There might be an unexpected ingredient in your glass of California red wine.
If your bottle of choice was made after 2011, it could have small amounts of radioactive particles from a major nuclear accident: Japan's Fukushima meltdown.
Years after the 2011 disaster, a group of French nuclear physicists wanted to see whether cesium-137, a radioactive isotope, was more present in wines made after the disaster than those made before.
They tested bottles of two well-known types of California wines -- rosé and Cabernet sauvignon -- that were made from 2009 and 2012. And their study, submitted to the Cornell University Library on July 11, highlights what they found.
The bad news: Some wines from after 2011 had twice as much radioactive material.
The good news: The levels are still too low for you to worry about.
What the study found
Radioactive cesium-137 is made when other radioactive materials undergo nuclear fission. In short; it's manmade and would show up more after a nuclear event.
After Fukushima's nuclear reactors melted, a radioactive cloud made it across the Pacific Ocean to California.
Since that's where the wine hub of Napa Valley is, the researchers wondered whether cesium-137 levels in California's wine would be higher after the disaster.
The answer: in some cases, much higher.
Using a gamma detector, the researchers tried to figure out what radioactive particles were inside the bottles without opening them. That didn't work, so they used a "destructive analysis" to vaporize the wines into ashes, the study says.
Wines made after 2011 had higher levels of radioactive particles, the researchers found. In the Cabernet bottles, there was twice as much cesium-137 as there was before the disaster.
This isn't the first time radioactive materials have shown up in the alcoholic drink. The Chernobyl accident, which took place in Ukraine during the Cold War, caused wines made in parts of Europe to have larger amounts of the radioactive isotope, the study says.
What happened in Fukushima
Fukushima was one of the worst nuclear accidents in history.
In March 2011, a 9.0-magnitude earthquake and a tsunami hit Japan. The natural disasters damaged three Fukushima Daiichi Nuclear Power Plant reactors, and radioactive materials were released into the air.
Almost 16,000 people died, and 2,500 went missing. More than 100,000 were evacuated from the area.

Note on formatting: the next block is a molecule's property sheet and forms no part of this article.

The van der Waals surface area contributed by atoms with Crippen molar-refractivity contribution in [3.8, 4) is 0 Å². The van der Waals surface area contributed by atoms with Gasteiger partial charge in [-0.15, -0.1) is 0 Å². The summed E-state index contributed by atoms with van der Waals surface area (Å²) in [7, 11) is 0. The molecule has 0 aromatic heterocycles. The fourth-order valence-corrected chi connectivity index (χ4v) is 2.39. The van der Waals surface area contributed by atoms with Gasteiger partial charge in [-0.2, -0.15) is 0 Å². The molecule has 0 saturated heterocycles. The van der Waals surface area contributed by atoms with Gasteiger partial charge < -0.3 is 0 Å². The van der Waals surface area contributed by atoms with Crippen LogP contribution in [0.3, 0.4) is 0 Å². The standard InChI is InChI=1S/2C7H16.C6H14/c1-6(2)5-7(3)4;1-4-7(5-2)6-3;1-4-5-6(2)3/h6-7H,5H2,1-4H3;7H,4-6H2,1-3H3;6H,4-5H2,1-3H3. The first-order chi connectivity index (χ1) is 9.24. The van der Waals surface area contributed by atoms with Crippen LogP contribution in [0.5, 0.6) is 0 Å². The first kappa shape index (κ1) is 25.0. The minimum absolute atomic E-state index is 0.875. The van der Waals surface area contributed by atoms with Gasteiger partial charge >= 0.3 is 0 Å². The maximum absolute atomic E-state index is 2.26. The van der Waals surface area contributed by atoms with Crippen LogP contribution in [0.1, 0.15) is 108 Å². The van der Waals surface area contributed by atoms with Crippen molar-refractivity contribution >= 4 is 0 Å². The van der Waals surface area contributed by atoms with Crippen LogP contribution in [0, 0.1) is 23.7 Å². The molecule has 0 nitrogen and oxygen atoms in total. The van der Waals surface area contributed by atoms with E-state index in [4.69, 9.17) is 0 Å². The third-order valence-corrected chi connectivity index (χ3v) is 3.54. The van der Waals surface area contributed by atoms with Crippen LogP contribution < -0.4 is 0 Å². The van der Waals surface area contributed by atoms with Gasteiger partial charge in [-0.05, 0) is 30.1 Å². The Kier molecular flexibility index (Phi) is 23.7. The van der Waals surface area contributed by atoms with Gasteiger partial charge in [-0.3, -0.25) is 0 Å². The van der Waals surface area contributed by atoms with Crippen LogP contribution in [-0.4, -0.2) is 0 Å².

More than a year after the accident, fish off Japan's coast showed high cesium levels, causing the country to ban the sale of several species. At the same time, wild boars contaminated by radioactive material continued to reproduce and eat crops in the Fukushima area.
Both had serious effects on the nation's economy.
You can safely drink your favorite California wine
Cesium-137 can get into your body if it's inhaled or ingested. If that happens, it could cause cancer and decrease life span, theUS Environmental Protection Agency says.
Its effects depend on how much exposure a person has to the material.
But don't worry, the amount of radioactive material that spread to other countries after Fukushima is much lower than what people are exposed to normally, the World Health Organization says.
People can get exposed to cesium-137 through such things as nuclear weapons testing or radioactively contaminated soils and waste. It's also found in low-level radioactive waste at hospitals and research facilities, according to the EPA.
Radioactive levels in wine used to be a lot higher
Wine's cesium-137 levels after Fukushima are nothing compared with what they used to be.
A few things spiked radioactive levels in the early 1950s. The first thermonuclear weapon was tested by the US in 1952. Two years later, the Castle Bravo test set off the largest thermonuclear device ever detonated by the US.
The amount of cesium-137 in wines skyrocketed after those events, the report shows.
Levels dropped toward the end of the decade, but they shot up again in the 1960s with the Cuban Missile Crisis, a 13-day confrontation that almost ended in a nuclear war.
Since then, levels have been much lower around the world, the researchers found.
Agreements have set limits on countries' uses of nuclear weapons. A 1963 treaty banned testing them in outer space, underwater or in the atmosphere. Another signed in 1968 meant to prevent these technologies from spreading.
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